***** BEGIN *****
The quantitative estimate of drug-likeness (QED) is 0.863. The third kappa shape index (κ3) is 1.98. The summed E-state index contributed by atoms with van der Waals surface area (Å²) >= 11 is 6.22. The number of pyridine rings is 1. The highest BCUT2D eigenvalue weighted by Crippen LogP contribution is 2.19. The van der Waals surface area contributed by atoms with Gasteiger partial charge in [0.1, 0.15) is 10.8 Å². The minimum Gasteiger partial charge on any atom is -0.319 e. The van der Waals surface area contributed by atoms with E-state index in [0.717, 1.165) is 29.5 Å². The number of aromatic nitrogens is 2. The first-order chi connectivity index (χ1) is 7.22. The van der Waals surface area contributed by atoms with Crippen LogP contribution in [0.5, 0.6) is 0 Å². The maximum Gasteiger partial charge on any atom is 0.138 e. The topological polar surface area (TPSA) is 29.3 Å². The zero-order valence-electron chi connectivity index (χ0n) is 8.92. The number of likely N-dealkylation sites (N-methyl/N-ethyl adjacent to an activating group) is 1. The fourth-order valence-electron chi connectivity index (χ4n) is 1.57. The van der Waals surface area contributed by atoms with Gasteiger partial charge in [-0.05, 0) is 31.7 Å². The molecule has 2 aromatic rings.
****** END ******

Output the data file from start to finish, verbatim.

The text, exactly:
The quantitative estimate of drug-likeness (QED) is 0.863. The third kappa shape index (κ3) is 1.98. The summed E-state index contributed by atoms with van der Waals surface area (Å²) >= 11 is 6.22. The number of pyridine rings is 1. The highest BCUT2D eigenvalue weighted by Crippen LogP contribution is 2.19. The van der Waals surface area contributed by atoms with Gasteiger partial charge in [0.1, 0.15) is 10.8 Å². The minimum Gasteiger partial charge on any atom is -0.319 e. The van der Waals surface area contributed by atoms with E-state index in [0.717, 1.165) is 29.5 Å². The number of aromatic nitrogens is 2. The first-order chi connectivity index (χ1) is 7.22. The van der Waals surface area contributed by atoms with Crippen LogP contribution in [0.5, 0.6) is 0 Å². The maximum Gasteiger partial charge on any atom is 0.138 e. The topological polar surface area (TPSA) is 29.3 Å². The zero-order valence-electron chi connectivity index (χ0n) is 8.92. The number of likely N-dealkylation sites (N-methyl/N-ethyl adjacent to an activating group) is 1. The fourth-order valence-electron chi connectivity index (χ4n) is 1.57. The van der Waals surface area contributed by atoms with Gasteiger partial charge in [-0.05, 0) is 31.7 Å². The molecule has 2 aromatic rings.